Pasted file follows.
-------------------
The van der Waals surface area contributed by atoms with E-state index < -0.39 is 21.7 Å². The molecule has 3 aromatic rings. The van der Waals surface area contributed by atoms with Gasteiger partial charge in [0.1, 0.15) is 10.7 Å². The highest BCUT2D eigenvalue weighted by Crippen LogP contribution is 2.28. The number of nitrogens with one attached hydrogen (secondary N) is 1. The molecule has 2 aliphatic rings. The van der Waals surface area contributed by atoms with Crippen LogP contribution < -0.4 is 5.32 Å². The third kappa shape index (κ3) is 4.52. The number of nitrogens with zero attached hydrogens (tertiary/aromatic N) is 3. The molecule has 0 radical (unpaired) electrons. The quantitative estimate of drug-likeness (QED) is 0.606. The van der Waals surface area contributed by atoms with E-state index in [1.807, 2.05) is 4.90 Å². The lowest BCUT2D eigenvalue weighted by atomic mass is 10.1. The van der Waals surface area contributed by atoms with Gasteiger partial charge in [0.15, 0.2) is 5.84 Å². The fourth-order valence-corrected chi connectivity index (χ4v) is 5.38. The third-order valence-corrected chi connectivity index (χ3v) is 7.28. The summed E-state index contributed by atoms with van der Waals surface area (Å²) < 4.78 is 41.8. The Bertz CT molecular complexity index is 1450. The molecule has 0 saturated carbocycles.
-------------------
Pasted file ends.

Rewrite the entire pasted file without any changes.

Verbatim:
The van der Waals surface area contributed by atoms with E-state index < -0.39 is 21.7 Å². The molecule has 3 aromatic rings. The van der Waals surface area contributed by atoms with Gasteiger partial charge in [0.1, 0.15) is 10.7 Å². The highest BCUT2D eigenvalue weighted by Crippen LogP contribution is 2.28. The number of nitrogens with one attached hydrogen (secondary N) is 1. The molecule has 2 aliphatic rings. The van der Waals surface area contributed by atoms with Crippen LogP contribution < -0.4 is 5.32 Å². The third kappa shape index (κ3) is 4.52. The number of nitrogens with zero attached hydrogens (tertiary/aromatic N) is 3. The molecule has 0 radical (unpaired) electrons. The quantitative estimate of drug-likeness (QED) is 0.606. The van der Waals surface area contributed by atoms with E-state index in [1.807, 2.05) is 4.90 Å². The lowest BCUT2D eigenvalue weighted by atomic mass is 10.1. The van der Waals surface area contributed by atoms with Gasteiger partial charge in [0.15, 0.2) is 5.84 Å². The fourth-order valence-corrected chi connectivity index (χ4v) is 5.38. The third-order valence-corrected chi connectivity index (χ3v) is 7.28. The summed E-state index contributed by atoms with van der Waals surface area (Å²) < 4.78 is 41.8. The Bertz CT molecular complexity index is 1450. The molecule has 0 saturated carbocycles.